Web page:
With More States Passing Privacy Legislation, Pressure for Federal Preemption Law Grows

Emerging state-level privacy bills have common threads with existing ones in California, Colorado and Virginia.

With More States Passing Privacy Legislation, Pressure for Federal Preemption Law Grows
Photo of Utah Gov. Spencer Cox from February 2018

WASHINGTON, March 30, 2022 – As the federal government has yet to set comprehensive privacy legislation, states going their own way are finding some success following the California, Colorado, and Virginia consumer protection models.

Despite repeated calls from experts to address concerns surrounding consumer protection laws related to privacy, Congress has still not passed any legislation that would set a single, federal standards that Big Tech companies would have to adhere to.

Laura Ripso Vandruff, a partner with Kelley Drye – a law firm that handles consumer class action defenses, real estate, and manufacturing law – said during an event hosted by his firm on Thursday that emerging state-level privacy bills have common threads with existing ones. The longer the federal government delays addressing privacy legislation, the greater the burden of compliance will be for companies.

California, Colorado, and Virginia have successfully implemented their own laws, Utah’s legislature has sent a bill to Republican Gov. Spencer Cox to sign into law, and Oklahoma’s congressional House voted overwhelmingly in favor of a privacy law that will now pass to the Senate.

Florida, Massachusetts, New York, and Connecticut are some of the states that are also working on bills to address consume privacy, though they have not gained as much momentum.

“The bills that are being introduced and that have some traction are not necessarily copycat bills, but they have many common elements [with California, Colorado, and Virginia’s laws],” Kelley Drye partner Laura Ripso Vandruff said. “Things like opt-in for processing of sensitive data, opt-out for targeted advertising, [and] sales profiling. So, new consumer rights for access, affordability, deletion, correction, exclusion, categories of data or even categories of entities,” Ripso Vandruff said. She also pointed to private right of action, meaning that private citizens could seek punitive damages to compensate them against companies that violated their privacy rights.

Paul Singer, also a partner with Kelley Drye, noted that the bills that attempt more original strategies experience less success when it comes time to vote on them. “I think we are seeing that the bills that that take some of these more unique approaches are the ones that tend to be kind of stalling out, whereas the ones that are following some of the similar trends that we saw in Virginia and Utah are the ones that seem to be moving.”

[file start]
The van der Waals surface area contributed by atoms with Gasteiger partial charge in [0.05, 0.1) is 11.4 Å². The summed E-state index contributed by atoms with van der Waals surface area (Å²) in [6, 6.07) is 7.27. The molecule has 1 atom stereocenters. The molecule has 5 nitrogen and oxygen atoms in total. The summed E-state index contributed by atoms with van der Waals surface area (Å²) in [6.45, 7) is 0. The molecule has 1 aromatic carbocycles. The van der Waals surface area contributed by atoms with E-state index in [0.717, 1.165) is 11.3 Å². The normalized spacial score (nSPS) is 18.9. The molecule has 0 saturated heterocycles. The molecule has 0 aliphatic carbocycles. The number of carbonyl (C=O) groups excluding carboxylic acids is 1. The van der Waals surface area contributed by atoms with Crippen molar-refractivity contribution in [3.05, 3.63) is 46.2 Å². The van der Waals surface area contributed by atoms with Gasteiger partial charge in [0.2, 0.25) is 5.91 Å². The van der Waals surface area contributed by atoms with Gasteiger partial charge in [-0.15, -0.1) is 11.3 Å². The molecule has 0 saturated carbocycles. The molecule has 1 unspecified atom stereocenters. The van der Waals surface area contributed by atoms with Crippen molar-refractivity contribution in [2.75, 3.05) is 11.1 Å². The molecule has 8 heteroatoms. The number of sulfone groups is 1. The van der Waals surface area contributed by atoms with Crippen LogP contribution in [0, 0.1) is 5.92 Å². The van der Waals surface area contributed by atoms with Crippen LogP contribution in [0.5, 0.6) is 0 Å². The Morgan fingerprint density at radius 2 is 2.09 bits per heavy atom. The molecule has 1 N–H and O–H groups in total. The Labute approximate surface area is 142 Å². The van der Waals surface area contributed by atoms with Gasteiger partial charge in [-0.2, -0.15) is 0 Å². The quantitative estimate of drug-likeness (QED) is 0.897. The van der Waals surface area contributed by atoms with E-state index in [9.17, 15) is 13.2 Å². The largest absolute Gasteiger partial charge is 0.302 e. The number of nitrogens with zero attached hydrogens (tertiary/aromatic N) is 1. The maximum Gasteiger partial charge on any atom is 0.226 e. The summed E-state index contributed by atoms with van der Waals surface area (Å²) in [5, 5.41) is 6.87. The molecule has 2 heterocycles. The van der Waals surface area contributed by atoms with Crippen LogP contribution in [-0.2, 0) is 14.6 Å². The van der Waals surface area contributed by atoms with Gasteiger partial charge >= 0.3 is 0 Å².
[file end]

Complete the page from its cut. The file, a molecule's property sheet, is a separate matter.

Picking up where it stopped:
Patchwork of privacy legislation will be challenge

But Singer said the longer the federal government delays addressing privacy legislation, the greater the burden of compliance will be for companies.

“As more state laws pass, [the more you are] dealing with a patchwork [of laws],” Singer said. “Trying to figure out compliance among these laws is going to get increasingly challenging as you go from four laws, to 14, to 40.”

Status of state legislation in progress

The New York Privacy Act, which would impose a distinctive duty of loyalty and care on companies collecting consumer data and called for regular data protection assessments, at least annually, is stuck in committee. Though there is still time, as New York’s legislative session does not adjourn until June, the bill has made little progress; it failed to pass in the 2021 legislative session and was reintroduced in January of 2022.

Tennessee legislative session ended before it could pass its bill, which featured a unique “safe harbor” clause for entities in compliance with the  NIST Privacy Framework. This would protect entities that reasonably comply with the NIST framework, but this clause has specifically faced push-back from entities such as Commonsense Media, who have argued that the framework should not be viewed as an alternative to the privacy bill, as it does not provide enough guidance to companies on how to responsibly handle consumer data.

Florida’s House Bill 9 is not advancing at this time, though it did pass in the House on March 2. This delay is likely in part due to its broad private right of action rules that would give citizens wide-ranging opportunities to pursue damages – as opposed to California’s narrowly defined private right of action which only would allow its citizens to seek damages in the event of data breaches. Florida’s private right of action would allow consumers to file suit against companies for a few reasons, including not deleting consumers’ data upon request, sharing or selling consumers’ data after a consumer has opted out, or sharing or selling the data of a consumer who is less than 16 years old, without consent.

Though some bills have met resistance, Singer added that consumers should not be too discouraged by partisan politics. “Do not assume that privacy is a partisan issue,” he said, pointing to Utah’s bill as an example of bipartisan success. “The reality is, is that privacy and the issues underlying is both a very Republican and a very Democratic issue, but maybe for different reasons.”

Singer explained that Republicans are often more concerned about how mass data collection can be used to manipulate consumers, whereas Democrats are often specifically concerned about the potential damage mass data collection can have on young people.

“Ultimately, they are getting at some of the same underlying issues with two different objectives, perhaps that have a lot of overlap, and it is going to continue to be that way.”

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